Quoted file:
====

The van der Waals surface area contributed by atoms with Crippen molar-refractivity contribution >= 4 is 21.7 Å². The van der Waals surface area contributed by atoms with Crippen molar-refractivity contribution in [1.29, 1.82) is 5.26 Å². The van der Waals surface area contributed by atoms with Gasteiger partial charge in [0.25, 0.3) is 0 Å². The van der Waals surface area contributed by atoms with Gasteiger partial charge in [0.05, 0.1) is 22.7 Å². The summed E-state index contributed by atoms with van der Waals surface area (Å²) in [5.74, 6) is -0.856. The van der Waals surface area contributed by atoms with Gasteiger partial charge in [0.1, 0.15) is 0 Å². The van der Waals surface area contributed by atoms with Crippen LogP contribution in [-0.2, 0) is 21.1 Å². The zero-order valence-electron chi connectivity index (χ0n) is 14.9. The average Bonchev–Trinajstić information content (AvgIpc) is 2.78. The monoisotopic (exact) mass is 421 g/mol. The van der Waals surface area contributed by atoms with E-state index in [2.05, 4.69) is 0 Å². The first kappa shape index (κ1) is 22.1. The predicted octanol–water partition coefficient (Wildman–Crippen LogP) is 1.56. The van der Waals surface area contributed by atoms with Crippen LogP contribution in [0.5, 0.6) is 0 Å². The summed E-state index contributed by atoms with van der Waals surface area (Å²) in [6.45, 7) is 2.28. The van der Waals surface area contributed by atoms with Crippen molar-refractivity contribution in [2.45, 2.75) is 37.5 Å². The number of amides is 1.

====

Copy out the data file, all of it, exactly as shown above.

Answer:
The van der Waals surface area contributed by atoms with Crippen molar-refractivity contribution >= 4 is 21.7 Å². The van der Waals surface area contributed by atoms with Crippen molar-refractivity contribution in [1.29, 1.82) is 5.26 Å². The van der Waals surface area contributed by atoms with Gasteiger partial charge in [0.25, 0.3) is 0 Å². The van der Waals surface area contributed by atoms with Gasteiger partial charge in [0.05, 0.1) is 22.7 Å². The summed E-state index contributed by atoms with van der Waals surface area (Å²) in [5.74, 6) is -0.856. The van der Waals surface area contributed by atoms with Gasteiger partial charge in [0.1, 0.15) is 0 Å². The van der Waals surface area contributed by atoms with Crippen LogP contribution in [-0.2, 0) is 21.1 Å². The zero-order valence-electron chi connectivity index (χ0n) is 14.9. The average Bonchev–Trinajstić information content (AvgIpc) is 2.78. The monoisotopic (exact) mass is 421 g/mol. The van der Waals surface area contributed by atoms with E-state index in [2.05, 4.69) is 0 Å². The first kappa shape index (κ1) is 22.1. The predicted octanol–water partition coefficient (Wildman–Crippen LogP) is 1.56. The van der Waals surface area contributed by atoms with Crippen LogP contribution in [0.5, 0.6) is 0 Å². The summed E-state index contributed by atoms with van der Waals surface area (Å²) in [6.45, 7) is 2.28. The van der Waals surface area contributed by atoms with Crippen molar-refractivity contribution in [2.45, 2.75) is 37.5 Å². The number of amides is 1.